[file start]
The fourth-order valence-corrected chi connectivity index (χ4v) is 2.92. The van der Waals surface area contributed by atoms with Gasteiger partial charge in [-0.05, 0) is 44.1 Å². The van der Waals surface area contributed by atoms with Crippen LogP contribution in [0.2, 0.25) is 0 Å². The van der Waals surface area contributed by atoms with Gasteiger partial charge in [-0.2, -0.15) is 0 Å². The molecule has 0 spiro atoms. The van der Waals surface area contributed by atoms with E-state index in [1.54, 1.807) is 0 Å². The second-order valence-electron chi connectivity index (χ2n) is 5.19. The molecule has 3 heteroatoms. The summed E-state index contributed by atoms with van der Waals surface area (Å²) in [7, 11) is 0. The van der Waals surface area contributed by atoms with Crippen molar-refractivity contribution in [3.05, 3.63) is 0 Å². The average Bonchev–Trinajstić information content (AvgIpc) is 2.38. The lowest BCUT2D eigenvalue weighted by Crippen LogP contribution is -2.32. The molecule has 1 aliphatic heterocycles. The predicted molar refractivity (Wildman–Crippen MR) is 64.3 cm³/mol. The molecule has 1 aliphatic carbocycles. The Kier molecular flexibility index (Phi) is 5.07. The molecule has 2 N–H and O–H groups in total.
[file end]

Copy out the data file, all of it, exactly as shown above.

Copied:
The fourth-order valence-corrected chi connectivity index (χ4v) is 2.92. The van der Waals surface area contributed by atoms with Gasteiger partial charge in [-0.05, 0) is 44.1 Å². The van der Waals surface area contributed by atoms with Crippen LogP contribution in [0.2, 0.25) is 0 Å². The van der Waals surface area contributed by atoms with Gasteiger partial charge in [-0.2, -0.15) is 0 Å². The molecule has 0 spiro atoms. The van der Waals surface area contributed by atoms with E-state index in [1.54, 1.807) is 0 Å². The second-order valence-electron chi connectivity index (χ2n) is 5.19. The molecule has 3 heteroatoms. The summed E-state index contributed by atoms with van der Waals surface area (Å²) in [7, 11) is 0. The van der Waals surface area contributed by atoms with Crippen molar-refractivity contribution in [3.05, 3.63) is 0 Å². The average Bonchev–Trinajstić information content (AvgIpc) is 2.38. The lowest BCUT2D eigenvalue weighted by Crippen LogP contribution is -2.32. The molecule has 1 aliphatic heterocycles. The predicted molar refractivity (Wildman–Crippen MR) is 64.3 cm³/mol. The molecule has 1 aliphatic carbocycles. The Kier molecular flexibility index (Phi) is 5.07. The molecule has 2 N–H and O–H groups in total.